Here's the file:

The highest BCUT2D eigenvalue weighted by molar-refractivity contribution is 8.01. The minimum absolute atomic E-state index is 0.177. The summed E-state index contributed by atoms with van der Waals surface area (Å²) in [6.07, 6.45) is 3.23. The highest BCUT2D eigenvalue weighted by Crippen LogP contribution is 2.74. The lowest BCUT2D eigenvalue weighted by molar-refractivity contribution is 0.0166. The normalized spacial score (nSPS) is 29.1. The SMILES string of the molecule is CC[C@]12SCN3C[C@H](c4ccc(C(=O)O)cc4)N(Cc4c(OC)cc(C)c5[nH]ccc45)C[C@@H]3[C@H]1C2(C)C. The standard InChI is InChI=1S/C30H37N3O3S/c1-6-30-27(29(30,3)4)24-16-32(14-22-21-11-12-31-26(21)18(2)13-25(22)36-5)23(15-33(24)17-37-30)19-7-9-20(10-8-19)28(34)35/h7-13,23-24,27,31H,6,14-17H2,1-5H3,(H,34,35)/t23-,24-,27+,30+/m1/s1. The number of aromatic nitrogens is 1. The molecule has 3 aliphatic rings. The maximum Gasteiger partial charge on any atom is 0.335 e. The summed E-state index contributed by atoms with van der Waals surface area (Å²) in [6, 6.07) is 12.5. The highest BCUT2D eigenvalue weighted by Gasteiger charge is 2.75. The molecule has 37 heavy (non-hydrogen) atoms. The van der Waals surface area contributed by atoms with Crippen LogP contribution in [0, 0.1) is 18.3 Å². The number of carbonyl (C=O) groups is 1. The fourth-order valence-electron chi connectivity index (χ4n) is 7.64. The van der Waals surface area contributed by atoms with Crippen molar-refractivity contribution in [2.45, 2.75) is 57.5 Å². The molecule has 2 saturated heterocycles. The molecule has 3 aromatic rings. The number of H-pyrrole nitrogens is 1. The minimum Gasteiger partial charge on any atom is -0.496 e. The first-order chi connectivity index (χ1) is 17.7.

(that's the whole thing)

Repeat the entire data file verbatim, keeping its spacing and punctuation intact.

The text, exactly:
The highest BCUT2D eigenvalue weighted by molar-refractivity contribution is 8.01. The minimum absolute atomic E-state index is 0.177. The summed E-state index contributed by atoms with van der Waals surface area (Å²) in [6.07, 6.45) is 3.23. The highest BCUT2D eigenvalue weighted by Crippen LogP contribution is 2.74. The lowest BCUT2D eigenvalue weighted by molar-refractivity contribution is 0.0166. The normalized spacial score (nSPS) is 29.1. The SMILES string of the molecule is CC[C@]12SCN3C[C@H](c4ccc(C(=O)O)cc4)N(Cc4c(OC)cc(C)c5[nH]ccc45)C[C@@H]3[C@H]1C2(C)C. The standard InChI is InChI=1S/C30H37N3O3S/c1-6-30-27(29(30,3)4)24-16-32(14-22-21-11-12-31-26(21)18(2)13-25(22)36-5)23(15-33(24)17-37-30)19-7-9-20(10-8-19)28(34)35/h7-13,23-24,27,31H,6,14-17H2,1-5H3,(H,34,35)/t23-,24-,27+,30+/m1/s1. The number of aromatic nitrogens is 1. The molecule has 3 aliphatic rings. The maximum Gasteiger partial charge on any atom is 0.335 e. The summed E-state index contributed by atoms with van der Waals surface area (Å²) in [6, 6.07) is 12.5. The highest BCUT2D eigenvalue weighted by Gasteiger charge is 2.75. The molecule has 37 heavy (non-hydrogen) atoms. The van der Waals surface area contributed by atoms with Crippen LogP contribution in [0, 0.1) is 18.3 Å². The number of carbonyl (C=O) groups is 1. The fourth-order valence-electron chi connectivity index (χ4n) is 7.64. The van der Waals surface area contributed by atoms with Crippen molar-refractivity contribution in [2.45, 2.75) is 57.5 Å². The molecule has 2 saturated heterocycles. The molecule has 3 aromatic rings. The number of H-pyrrole nitrogens is 1. The minimum Gasteiger partial charge on any atom is -0.496 e. The first-order chi connectivity index (χ1) is 17.7.